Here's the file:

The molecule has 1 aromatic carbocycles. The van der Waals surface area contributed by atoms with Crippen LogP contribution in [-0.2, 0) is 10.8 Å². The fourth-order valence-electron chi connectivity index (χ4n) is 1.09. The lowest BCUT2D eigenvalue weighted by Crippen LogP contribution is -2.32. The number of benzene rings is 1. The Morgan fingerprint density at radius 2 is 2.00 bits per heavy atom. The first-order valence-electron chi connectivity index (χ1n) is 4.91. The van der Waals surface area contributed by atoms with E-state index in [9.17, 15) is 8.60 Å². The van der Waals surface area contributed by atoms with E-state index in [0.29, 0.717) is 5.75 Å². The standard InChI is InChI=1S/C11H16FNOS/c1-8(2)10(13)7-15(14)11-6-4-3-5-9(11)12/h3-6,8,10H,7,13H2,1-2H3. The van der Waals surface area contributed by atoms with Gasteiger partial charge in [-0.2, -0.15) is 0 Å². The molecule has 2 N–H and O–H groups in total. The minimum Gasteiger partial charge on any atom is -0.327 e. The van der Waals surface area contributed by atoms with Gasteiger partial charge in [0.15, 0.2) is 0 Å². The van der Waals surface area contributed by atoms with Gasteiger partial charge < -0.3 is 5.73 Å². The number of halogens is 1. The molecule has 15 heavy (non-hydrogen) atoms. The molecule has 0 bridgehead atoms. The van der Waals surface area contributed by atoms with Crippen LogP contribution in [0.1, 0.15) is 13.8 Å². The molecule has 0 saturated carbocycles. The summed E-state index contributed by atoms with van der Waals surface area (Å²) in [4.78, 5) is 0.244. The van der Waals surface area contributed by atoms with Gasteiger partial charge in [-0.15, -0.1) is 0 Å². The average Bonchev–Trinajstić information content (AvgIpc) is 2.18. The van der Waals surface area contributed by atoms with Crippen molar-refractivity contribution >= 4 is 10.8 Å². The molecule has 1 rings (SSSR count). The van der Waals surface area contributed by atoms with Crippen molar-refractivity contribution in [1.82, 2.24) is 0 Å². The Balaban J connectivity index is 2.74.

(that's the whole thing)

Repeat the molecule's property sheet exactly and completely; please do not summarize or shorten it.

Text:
The molecule has 1 aromatic carbocycles. The van der Waals surface area contributed by atoms with Crippen LogP contribution in [-0.2, 0) is 10.8 Å². The fourth-order valence-electron chi connectivity index (χ4n) is 1.09. The lowest BCUT2D eigenvalue weighted by Crippen LogP contribution is -2.32. The number of benzene rings is 1. The Morgan fingerprint density at radius 2 is 2.00 bits per heavy atom. The first-order valence-electron chi connectivity index (χ1n) is 4.91. The van der Waals surface area contributed by atoms with E-state index in [9.17, 15) is 8.60 Å². The van der Waals surface area contributed by atoms with E-state index in [0.29, 0.717) is 5.75 Å². The standard InChI is InChI=1S/C11H16FNOS/c1-8(2)10(13)7-15(14)11-6-4-3-5-9(11)12/h3-6,8,10H,7,13H2,1-2H3. The van der Waals surface area contributed by atoms with Gasteiger partial charge in [-0.2, -0.15) is 0 Å². The molecule has 2 N–H and O–H groups in total. The minimum Gasteiger partial charge on any atom is -0.327 e. The van der Waals surface area contributed by atoms with Gasteiger partial charge in [0.15, 0.2) is 0 Å². The van der Waals surface area contributed by atoms with Gasteiger partial charge < -0.3 is 5.73 Å². The number of halogens is 1. The molecule has 15 heavy (non-hydrogen) atoms. The molecule has 0 bridgehead atoms. The van der Waals surface area contributed by atoms with Crippen LogP contribution in [0.1, 0.15) is 13.8 Å². The molecule has 0 saturated carbocycles. The summed E-state index contributed by atoms with van der Waals surface area (Å²) in [4.78, 5) is 0.244. The van der Waals surface area contributed by atoms with Gasteiger partial charge in [-0.15, -0.1) is 0 Å². The average Bonchev–Trinajstić information content (AvgIpc) is 2.18. The van der Waals surface area contributed by atoms with Crippen molar-refractivity contribution >= 4 is 10.8 Å². The molecule has 1 rings (SSSR count). The van der Waals surface area contributed by atoms with Crippen molar-refractivity contribution in [1.82, 2.24) is 0 Å². The Balaban J connectivity index is 2.74.